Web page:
Rat Saw God, out 4/7 on Dead Oceans.
As a kid growing up in Greensboro, N.C., Karly Hartzman “always wanted to be in a band, but wasn’t,” she tells Billboard. By “going to every show I could and photographing shows and making zines,” she eventually landed in a pop-punk band in high school – “just kind of noodling around” on a microKORG synthesizer – before taking up songwriting and performing in earnest as a student at University of North Carolina Asheville in the mid-’10s. After buying her friend’s guitar in junior year, Hartzman “just kind of fucked around until I made a sound that sounded good,” she says. “I taught myself on a combination of watching live videos of other bands on YouTube and learning covers. I still haven’t had a lesson really – so I’m just kind of flying by the seat of my pants.”
Hartzman conceived alt-country project Wednesday in 2017, subsequently turning to peers in Asheville’s robust indie circuit to make it a proper band. The following year’s self-released yep definitely served as a test run, before the band — by then comprised of Hartzman, Xandy Chelmis (lap steel), Alan Miller (drums), Margo Schultz (bass) and Daniel Gorham (guitar), released I Was Trying to Describe You to Someone (“our first album, like with a label that we were excited about”) on Orindal in February 2020.
“The first time we felt validly like, ‘We’re doing music, this is a record we have on vinyl’ was right before the pandemic,” Hartzman says. “Our release show got canceled because of the pandemic. And then we weren’t playing any shows, [so we] had no idea how people felt about the album.”
Wednesday fuses traditional alt-rock hooks with enveloping shoegaze and country twang for music that’s both familiar and singular, and Hartzman’s evocative, specific songwriting draws on great country music storytellers – Drive-By Truckers, Lucinda Williams, “a lot of the outlaw country people” – who she credits for producing “some of the most amazing lyricism in the world.” Hartzman spent her North Carolina youth “hearing country songwriters ambiently kind of against your will, whether you liked it or not,” and spent years keeping the music at arm’s length due to its conservative cultural connotations. But she reconsidered her stance after discovering artists, like the Truckers, who “[embodied] the fact that you can enjoy country music and promote social justice.”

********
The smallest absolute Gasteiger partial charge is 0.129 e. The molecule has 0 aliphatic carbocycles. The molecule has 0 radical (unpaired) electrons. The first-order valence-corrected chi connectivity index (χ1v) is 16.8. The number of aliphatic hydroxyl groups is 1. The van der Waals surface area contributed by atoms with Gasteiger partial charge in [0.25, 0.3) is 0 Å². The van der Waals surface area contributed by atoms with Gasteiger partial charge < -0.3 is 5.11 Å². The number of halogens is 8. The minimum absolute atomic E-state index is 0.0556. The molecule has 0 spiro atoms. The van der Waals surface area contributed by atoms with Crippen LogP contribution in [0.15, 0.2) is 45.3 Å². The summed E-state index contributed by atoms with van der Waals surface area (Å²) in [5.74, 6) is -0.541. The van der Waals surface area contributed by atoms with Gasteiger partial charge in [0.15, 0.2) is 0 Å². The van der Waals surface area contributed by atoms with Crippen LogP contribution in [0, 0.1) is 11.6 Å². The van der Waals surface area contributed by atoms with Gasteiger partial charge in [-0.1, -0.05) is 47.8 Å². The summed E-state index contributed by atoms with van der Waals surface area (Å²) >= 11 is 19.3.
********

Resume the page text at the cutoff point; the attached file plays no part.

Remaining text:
In 2022, Wednesday released a covers album, Moving the Leaves Instead of Piling ‘Em Up, that epitomized the band’s diverse interests, with songs by country legends (Gary Stewart, Roger Miller), alt-country greats (Vic Chesnutt, Drive-By Truckers), The Smashing Pumpkins, and contemporary Brooklyn DIY upstarts Hotline TNT. “We take all of the genres we do have influence from very seriously, and we have a deep love and appreciate for all of that music,” says Hartzman, describing the set as “less of us trying to replicate a sound and more us trying to do justice to where we’re from and how it influenced our taste.”
Another key element: Chelmis’ lap steel work, which took on a distinct character after he accidentally routed it through a distortion pedal and liked the sound. “He’s really revolutionizing that instrument,” Hartzman says. “When you tour with an instrument that is not just a regular guitar, I think it is really engaging, because it brings some of the magic back into music. Not knowing how something works as an audience member is one of the most fun experiences you can have — watching someone who has mastered this mysterious thing.”
With the pandemic raging in 2020, and little bearing on how much IWTTDYTS was or wasn’t catching on with audiences, Wednesday scored discounted studio time in Asheville and recorded Twin Plagues, which it released in August 2021. (Gorham departed Wednesday before the sessions and was replaced by Jake Lenderman.) When touring restarted and the band hit the road in support of the record, it was shocked by the way positive internet buzz had grown its real-life audiences. “We were like, ‘What the hell? When did this happen?’” Hartzman recalls. “It was very zero to 100 … very surreal. It felt like it didn’t happen fast, because it was years of standing still with the pandemic — but if you put the show before the pandemic next to a show after the pandemic, it’s a huge jump.”